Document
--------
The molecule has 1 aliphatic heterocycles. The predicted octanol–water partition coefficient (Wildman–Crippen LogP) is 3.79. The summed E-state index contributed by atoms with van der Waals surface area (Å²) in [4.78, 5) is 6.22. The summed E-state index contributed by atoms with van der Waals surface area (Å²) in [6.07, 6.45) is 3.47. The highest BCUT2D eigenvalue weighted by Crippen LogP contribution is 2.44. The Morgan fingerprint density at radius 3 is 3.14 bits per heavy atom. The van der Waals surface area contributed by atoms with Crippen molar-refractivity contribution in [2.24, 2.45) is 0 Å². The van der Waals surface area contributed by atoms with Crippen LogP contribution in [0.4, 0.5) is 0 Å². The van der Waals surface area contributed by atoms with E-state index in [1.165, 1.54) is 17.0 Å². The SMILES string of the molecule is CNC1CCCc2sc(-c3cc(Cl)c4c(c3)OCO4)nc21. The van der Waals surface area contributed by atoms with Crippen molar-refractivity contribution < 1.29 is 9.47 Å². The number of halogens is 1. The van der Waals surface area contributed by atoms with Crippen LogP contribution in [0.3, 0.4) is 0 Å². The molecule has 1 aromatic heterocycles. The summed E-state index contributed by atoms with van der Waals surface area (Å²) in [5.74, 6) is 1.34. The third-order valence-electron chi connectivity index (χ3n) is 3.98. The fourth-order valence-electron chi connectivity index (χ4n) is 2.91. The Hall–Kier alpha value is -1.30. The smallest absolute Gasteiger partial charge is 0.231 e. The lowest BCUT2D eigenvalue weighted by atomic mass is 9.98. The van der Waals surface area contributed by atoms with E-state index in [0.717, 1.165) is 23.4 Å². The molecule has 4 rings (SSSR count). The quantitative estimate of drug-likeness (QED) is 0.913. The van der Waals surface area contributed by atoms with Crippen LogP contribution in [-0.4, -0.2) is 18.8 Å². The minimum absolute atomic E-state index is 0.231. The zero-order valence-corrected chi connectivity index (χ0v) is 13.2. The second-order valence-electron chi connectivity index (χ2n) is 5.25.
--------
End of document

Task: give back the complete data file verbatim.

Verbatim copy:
The molecule has 1 aliphatic heterocycles. The predicted octanol–water partition coefficient (Wildman–Crippen LogP) is 3.79. The summed E-state index contributed by atoms with van der Waals surface area (Å²) in [4.78, 5) is 6.22. The summed E-state index contributed by atoms with van der Waals surface area (Å²) in [6.07, 6.45) is 3.47. The highest BCUT2D eigenvalue weighted by Crippen LogP contribution is 2.44. The Morgan fingerprint density at radius 3 is 3.14 bits per heavy atom. The van der Waals surface area contributed by atoms with Crippen molar-refractivity contribution in [2.24, 2.45) is 0 Å². The van der Waals surface area contributed by atoms with Crippen LogP contribution in [0.4, 0.5) is 0 Å². The van der Waals surface area contributed by atoms with E-state index in [1.165, 1.54) is 17.0 Å². The SMILES string of the molecule is CNC1CCCc2sc(-c3cc(Cl)c4c(c3)OCO4)nc21. The van der Waals surface area contributed by atoms with Crippen molar-refractivity contribution < 1.29 is 9.47 Å². The number of halogens is 1. The van der Waals surface area contributed by atoms with Crippen LogP contribution in [0.3, 0.4) is 0 Å². The molecule has 1 aromatic heterocycles. The summed E-state index contributed by atoms with van der Waals surface area (Å²) in [5.74, 6) is 1.34. The third-order valence-electron chi connectivity index (χ3n) is 3.98. The fourth-order valence-electron chi connectivity index (χ4n) is 2.91. The Hall–Kier alpha value is -1.30. The smallest absolute Gasteiger partial charge is 0.231 e. The lowest BCUT2D eigenvalue weighted by atomic mass is 9.98. The van der Waals surface area contributed by atoms with E-state index in [0.717, 1.165) is 23.4 Å². The molecule has 4 rings (SSSR count). The quantitative estimate of drug-likeness (QED) is 0.913. The van der Waals surface area contributed by atoms with Crippen LogP contribution in [-0.4, -0.2) is 18.8 Å². The minimum absolute atomic E-state index is 0.231. The zero-order valence-corrected chi connectivity index (χ0v) is 13.2. The second-order valence-electron chi connectivity index (χ2n) is 5.25.